Gas wall oven won't light - Thermocouple???


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Old 04-27-01, 03:02 PM
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I have a Gaffers & Sattler gas wall oven - & it won't light. The pilot light is on, but seems weak. I tried turning it up, and nothing happened. Somebody suggested that the Thermocouple is broken, so I'm trying to get a new one. The next problem is how to get the old thermocouple off. Do I have to pull the oven out of the wall? Looks like I've got to disassemble the oven liner, but I don't know. HELP!!!!!!! Linda
 
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Old 04-27-01, 07:08 PM
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Hello: Linda

First things first. Before you attempt to remove the thermocouple <if it really is a thermocouple - could be a flame switch or fluid safety element> consider this:

Your oven may have one of the other two types of elements that are not thermocouples.

If the oven pilot remains on but the burner fails to turn on, it is most likely not the thermocouple that is the problem. If the pilot remains on, have you attempted to push any red reset button? If there isn't a reset button, then the oven does not have a thermocouple.

The pilot flame may be on but not hot enough to activate the thermocouple. If the pilot flame is yellowed and is touching the thermocouple, the pilot flame will need to be cleared of the lint it has collected in the air opening.

If the oven has one of the other safety elements, I would need to know which type so I can further help you.

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Old 04-27-01, 08:49 PM
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Gaffers & Sattler gas oven

Hi there! Well, you just saved me $40.00 - so far!! That's what the appliance store quoted me for the Thermocouple that I won't need now! There's no reset button, red or otherwise, that I could see. It's got a long wire with a large end that's held in the flame of the pilot light, the other goes through the side & ends in a couple of clamps on the top of the oven. It has a long copper colored end, about 3 times the diameter of the connecting wire, that's suspended in the clamps. The flame burns blue, with a little yellow at the tip. Nothing happens when I turn it on, the flame doesn't move at all. Is it a switch then? Where do I go from here? Thanking you in advance, Linda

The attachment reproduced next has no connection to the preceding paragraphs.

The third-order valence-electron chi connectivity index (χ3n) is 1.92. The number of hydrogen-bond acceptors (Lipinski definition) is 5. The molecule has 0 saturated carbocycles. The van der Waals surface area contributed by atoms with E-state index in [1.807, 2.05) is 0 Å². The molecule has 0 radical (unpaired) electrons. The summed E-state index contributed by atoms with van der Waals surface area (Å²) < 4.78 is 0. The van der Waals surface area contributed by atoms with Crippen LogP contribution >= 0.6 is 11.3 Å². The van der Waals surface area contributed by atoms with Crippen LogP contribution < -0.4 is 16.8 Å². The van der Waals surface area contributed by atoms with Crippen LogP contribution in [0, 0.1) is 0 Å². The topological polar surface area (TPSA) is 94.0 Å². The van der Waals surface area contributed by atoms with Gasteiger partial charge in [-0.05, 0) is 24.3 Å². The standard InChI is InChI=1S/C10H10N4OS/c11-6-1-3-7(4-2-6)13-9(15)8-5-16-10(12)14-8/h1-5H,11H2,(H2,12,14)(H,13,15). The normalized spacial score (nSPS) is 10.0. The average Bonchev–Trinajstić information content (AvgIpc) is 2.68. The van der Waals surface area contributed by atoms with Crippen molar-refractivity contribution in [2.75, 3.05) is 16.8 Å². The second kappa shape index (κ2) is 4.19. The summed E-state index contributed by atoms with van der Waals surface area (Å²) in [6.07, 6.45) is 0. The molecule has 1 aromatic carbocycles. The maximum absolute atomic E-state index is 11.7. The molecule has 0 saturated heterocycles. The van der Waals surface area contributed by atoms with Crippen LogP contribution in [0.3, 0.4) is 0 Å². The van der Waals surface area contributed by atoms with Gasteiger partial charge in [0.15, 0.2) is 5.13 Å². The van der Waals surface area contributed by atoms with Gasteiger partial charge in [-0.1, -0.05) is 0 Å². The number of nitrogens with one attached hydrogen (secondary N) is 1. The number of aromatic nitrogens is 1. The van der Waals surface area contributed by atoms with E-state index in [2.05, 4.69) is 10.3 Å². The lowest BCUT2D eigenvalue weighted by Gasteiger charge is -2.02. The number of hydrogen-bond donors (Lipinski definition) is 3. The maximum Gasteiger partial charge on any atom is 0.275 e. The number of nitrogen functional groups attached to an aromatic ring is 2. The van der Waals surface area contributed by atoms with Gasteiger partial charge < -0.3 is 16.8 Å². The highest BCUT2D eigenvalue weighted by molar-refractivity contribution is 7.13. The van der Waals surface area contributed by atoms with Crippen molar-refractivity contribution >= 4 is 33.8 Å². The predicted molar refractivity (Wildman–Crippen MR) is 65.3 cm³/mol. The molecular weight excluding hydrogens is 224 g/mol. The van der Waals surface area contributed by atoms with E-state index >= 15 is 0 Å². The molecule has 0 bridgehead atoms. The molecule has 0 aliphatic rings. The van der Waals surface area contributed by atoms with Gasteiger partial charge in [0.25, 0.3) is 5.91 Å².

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Old 04-28-01, 06:38 AM
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Hi: Linda

What I believe your now discribing is two different parts.
The part that is suspended inside the baking compartment of the oven is the capillary tube. This part is not heated by the pilot flame. It is attached with two clips on the top of the oven. It's purpose is to sense the temperature inside the oven and the other end of this tube element goes to the thermostat. No need to be concerned with it for the problem condition your having with the oven.

If there is no red reset button, then your oven either has a fluid safety element or a flame switch. Below is how to determine which one it is.

The fluid safety element attaches by a male threaded nut on the tubes shaft. The nut end is opposite the side that is in the pilot flame. It's screwed into the body of the gas valve.

The flame switch safety elements opposite end has a shiny round end that attaches to the wall of the oven. It has two ear ends with screws used to secure it to the metal of the back wall. Both the flame switch and the fluid safety elements are also heated by the pilot flame and are inside the broiler compartment below the burner.

The flame switch uses house electrical current to activate the safety. Therefore, there must be electric to the appliance and the power MUST BE TURNED OFF prior to attempting any repairs.

Both these safety elements can be tested at the local appliance parts store. However, installing a replacement fluid safety is very tricky. It can be overtightened during installation which would or could render it useless without your knowledge. Be careful!

Final suggestion is to visit the appliance retail store for more information on which element type your oven has exactly and on these parts.

Also be aware that neither of them may be the real cause of the problem. Could be any of several other parts behind the glass control panel and much to involved to fully explain in text only format like this.
 
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Old 04-28-01, 08:35 AM
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Hi! Once again I thank you for your help. Looks like this may be more than I can handle on my own, better bite the bullet & get a repairman out! Sometimes the hardest part of doing it yourself is knowing when not to! But it certainly helps to narrow down the field. Again, thanks.
Linda
 
 

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